On first glance, mid-level restaurant chains — including suburban favorites like Olive Garden, Red Lobster, and Chili’s — might appear to be doing fine. Many have significantly more locations today than they did 17 years ago, and diners are still clamoring for their latest stunt dishes. But a deeper look tells another story. Eater looked at SEC financial filings to track growth rate (the change in total locations, year over year) and sales for five familiar chains.
The first location of Shannon Allen’s organic fast-casual concept Grown hadn’t been open for more than three months before members from Walmart’s development team came in asking for her. They wanted to know more about the Miami-based restaurant’s mission and how Allen and her husband, two-time NBA champion Ray Allen, were able to produce certified organic meals in under five minutes. They were apparently impressed with the popularity of the restaurant, which had lines stretching out the door.
It’s Twitter official: Amazon’s merger with Whole Foods is a win for people who have spent the last 36 years turned off by the specialty grocer’s “Whole Paycheck” image. As part of the its acquisition of the grocery store, Amazon promised to lower Whole Foods prices: They wasted no time making good on the promise, dropping prices Monday, Day One of the merger. And Twitter wasted no time rejoicing (save, of course, for the shoppers who are advocating for a Whole Foods boycott).
Muck Rack makes it simple to find people, tweets, or articles that mention any name, keyword, company, hashtag etc. We've compiled this guide to help you make the most of your search.
Selecting a term
Start searching tweets, articles from media outlets, articles mentioned in tweets, journalists'
names, titles and bios with some suggested searches:
Companies or Topics (e.g. iPhone, Microsoft)
Phrases (e.g. "cloud computing") — use quotes to keep the terms together
Twitter handles (e.g. @username) — returns those who have mentioned or replied to
Names (e.g. "David Pogue")
Hashtags (e.g. #sxsw, #london2012)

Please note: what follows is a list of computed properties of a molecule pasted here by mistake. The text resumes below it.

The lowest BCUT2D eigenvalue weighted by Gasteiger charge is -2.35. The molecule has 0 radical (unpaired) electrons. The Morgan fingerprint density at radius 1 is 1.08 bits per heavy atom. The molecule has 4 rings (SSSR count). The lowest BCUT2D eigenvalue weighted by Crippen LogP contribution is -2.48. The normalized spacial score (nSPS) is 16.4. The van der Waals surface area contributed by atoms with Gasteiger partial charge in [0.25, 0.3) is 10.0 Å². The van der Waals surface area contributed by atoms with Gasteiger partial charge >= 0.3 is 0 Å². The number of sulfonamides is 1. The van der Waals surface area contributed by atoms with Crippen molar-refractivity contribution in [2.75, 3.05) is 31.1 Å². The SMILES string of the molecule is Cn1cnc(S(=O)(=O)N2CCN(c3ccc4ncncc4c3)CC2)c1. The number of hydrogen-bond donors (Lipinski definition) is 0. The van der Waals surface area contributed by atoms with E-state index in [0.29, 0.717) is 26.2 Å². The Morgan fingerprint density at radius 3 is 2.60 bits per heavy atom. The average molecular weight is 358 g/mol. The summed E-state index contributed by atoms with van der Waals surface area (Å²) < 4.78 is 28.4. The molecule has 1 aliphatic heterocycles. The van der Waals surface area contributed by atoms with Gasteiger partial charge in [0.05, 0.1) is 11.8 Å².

Bio details (e.g. vegan, Olympics, father)
Muck Rack's Advanced Search allows for many boolean operators.
Find results that mention multiple specified terms, use AND or
+. For example, ensure each result contains both Elon Musk and Mark Zuckerberg by
searching Musk AND Zuckerberg or Musk + Zuckerberg.
Use the operators OR or , to broaden your search when you'd like either of
multiple terms to appear in results. (This is the default behavior of our search when no operators
are used). For example, results will contain either cake or cookie by searching cake OR cookie or cake,cookie
Use NOT or - to subtract results from your search. For
example, searching Disney will yield results about the Walt Disney Company as well as Walt Disney
World Resort. To exclude mentions of Disney World, search for Disney -World or Disney
When using one of these operators with a phrase, enclose it in quotation marks. For example, you can
find results about smartphones excluding Apple's iPhone 4S by searching smartphone -"iPhone
Exact case matching or punctuation
If you're searching for a brand name or keyword that relies on specific punctuation marks or capitalization, you can
find results that match your exact query by adding matchcase: before the keyword you're searching for, like matchcase:E*TRADE .
Use parentheses to separate multiple
boolean phrases. For example, to find journalists talking about having fun in Disney World or
Disneyland, search for ("disney world" OR disneyland) AND fun.
An asterisk can be used to search for any variation of a root word truncated by the asterisk. For example, searching for admin* will return results for administrator, administration, administer, administered, etc.
A near operator is an AND operator where you can control the distance between the words. You can vary the distance the near operation uses by adding a forward slash and number (between 0-99) such as strawberries NEAR/10 "whipped cream", which means the strawberries must exist within 10 words of "whipped cream".